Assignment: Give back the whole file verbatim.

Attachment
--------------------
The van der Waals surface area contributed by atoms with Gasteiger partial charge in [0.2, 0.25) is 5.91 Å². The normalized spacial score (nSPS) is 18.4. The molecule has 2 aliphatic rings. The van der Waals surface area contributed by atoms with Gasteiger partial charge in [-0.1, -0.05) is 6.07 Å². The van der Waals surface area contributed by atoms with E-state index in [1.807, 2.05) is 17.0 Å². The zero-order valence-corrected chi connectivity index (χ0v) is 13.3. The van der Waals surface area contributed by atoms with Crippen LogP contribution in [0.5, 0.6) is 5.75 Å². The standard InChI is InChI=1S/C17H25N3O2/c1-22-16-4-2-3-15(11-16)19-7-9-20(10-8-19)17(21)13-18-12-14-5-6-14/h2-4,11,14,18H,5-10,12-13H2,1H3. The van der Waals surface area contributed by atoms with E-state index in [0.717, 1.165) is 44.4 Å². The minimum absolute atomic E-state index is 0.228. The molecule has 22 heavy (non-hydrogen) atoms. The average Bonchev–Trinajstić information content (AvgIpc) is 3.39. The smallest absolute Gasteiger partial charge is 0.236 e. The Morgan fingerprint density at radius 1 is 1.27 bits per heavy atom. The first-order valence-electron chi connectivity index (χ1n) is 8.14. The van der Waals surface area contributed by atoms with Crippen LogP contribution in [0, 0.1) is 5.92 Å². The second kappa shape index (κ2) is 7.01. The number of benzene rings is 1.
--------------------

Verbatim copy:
The van der Waals surface area contributed by atoms with Gasteiger partial charge in [0.2, 0.25) is 5.91 Å². The normalized spacial score (nSPS) is 18.4. The molecule has 2 aliphatic rings. The van der Waals surface area contributed by atoms with Gasteiger partial charge in [-0.1, -0.05) is 6.07 Å². The van der Waals surface area contributed by atoms with E-state index in [1.807, 2.05) is 17.0 Å². The zero-order valence-corrected chi connectivity index (χ0v) is 13.3. The van der Waals surface area contributed by atoms with Crippen LogP contribution in [0.5, 0.6) is 5.75 Å². The standard InChI is InChI=1S/C17H25N3O2/c1-22-16-4-2-3-15(11-16)19-7-9-20(10-8-19)17(21)13-18-12-14-5-6-14/h2-4,11,14,18H,5-10,12-13H2,1H3. The van der Waals surface area contributed by atoms with E-state index in [0.717, 1.165) is 44.4 Å². The minimum absolute atomic E-state index is 0.228. The molecule has 22 heavy (non-hydrogen) atoms. The average Bonchev–Trinajstić information content (AvgIpc) is 3.39. The smallest absolute Gasteiger partial charge is 0.236 e. The Morgan fingerprint density at radius 1 is 1.27 bits per heavy atom. The first-order valence-electron chi connectivity index (χ1n) is 8.14. The van der Waals surface area contributed by atoms with Crippen LogP contribution in [0, 0.1) is 5.92 Å². The second kappa shape index (κ2) is 7.01. The number of benzene rings is 1.